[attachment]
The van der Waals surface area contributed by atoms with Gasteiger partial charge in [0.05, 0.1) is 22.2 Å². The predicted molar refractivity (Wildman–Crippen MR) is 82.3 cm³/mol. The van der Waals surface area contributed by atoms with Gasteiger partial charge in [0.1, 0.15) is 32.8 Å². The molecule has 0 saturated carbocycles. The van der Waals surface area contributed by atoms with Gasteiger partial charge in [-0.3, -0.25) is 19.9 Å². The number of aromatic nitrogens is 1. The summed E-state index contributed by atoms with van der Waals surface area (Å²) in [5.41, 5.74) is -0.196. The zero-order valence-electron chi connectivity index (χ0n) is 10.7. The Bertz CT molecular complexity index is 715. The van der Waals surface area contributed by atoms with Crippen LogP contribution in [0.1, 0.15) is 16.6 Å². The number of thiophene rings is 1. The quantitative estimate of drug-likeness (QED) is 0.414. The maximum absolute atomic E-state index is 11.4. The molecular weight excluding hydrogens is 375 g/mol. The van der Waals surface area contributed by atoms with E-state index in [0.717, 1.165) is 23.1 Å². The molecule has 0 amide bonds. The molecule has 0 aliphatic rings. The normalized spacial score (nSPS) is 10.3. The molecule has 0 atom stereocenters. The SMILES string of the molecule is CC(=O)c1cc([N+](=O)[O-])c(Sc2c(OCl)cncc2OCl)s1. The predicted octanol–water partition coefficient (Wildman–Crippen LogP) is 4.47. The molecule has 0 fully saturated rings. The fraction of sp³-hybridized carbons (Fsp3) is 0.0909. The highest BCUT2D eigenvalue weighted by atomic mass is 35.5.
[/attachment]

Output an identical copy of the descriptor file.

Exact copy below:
The van der Waals surface area contributed by atoms with Gasteiger partial charge in [0.05, 0.1) is 22.2 Å². The predicted molar refractivity (Wildman–Crippen MR) is 82.3 cm³/mol. The van der Waals surface area contributed by atoms with Gasteiger partial charge in [0.1, 0.15) is 32.8 Å². The molecule has 0 saturated carbocycles. The van der Waals surface area contributed by atoms with Gasteiger partial charge in [-0.3, -0.25) is 19.9 Å². The number of aromatic nitrogens is 1. The summed E-state index contributed by atoms with van der Waals surface area (Å²) in [5.41, 5.74) is -0.196. The zero-order valence-electron chi connectivity index (χ0n) is 10.7. The Bertz CT molecular complexity index is 715. The van der Waals surface area contributed by atoms with Crippen LogP contribution in [0.1, 0.15) is 16.6 Å². The number of thiophene rings is 1. The quantitative estimate of drug-likeness (QED) is 0.414. The maximum absolute atomic E-state index is 11.4. The molecular weight excluding hydrogens is 375 g/mol. The van der Waals surface area contributed by atoms with E-state index in [0.717, 1.165) is 23.1 Å². The molecule has 0 amide bonds. The molecule has 0 aliphatic rings. The normalized spacial score (nSPS) is 10.3. The molecule has 0 atom stereocenters. The SMILES string of the molecule is CC(=O)c1cc([N+](=O)[O-])c(Sc2c(OCl)cncc2OCl)s1. The predicted octanol–water partition coefficient (Wildman–Crippen LogP) is 4.47. The molecule has 0 fully saturated rings. The fraction of sp³-hybridized carbons (Fsp3) is 0.0909. The highest BCUT2D eigenvalue weighted by atomic mass is 35.5.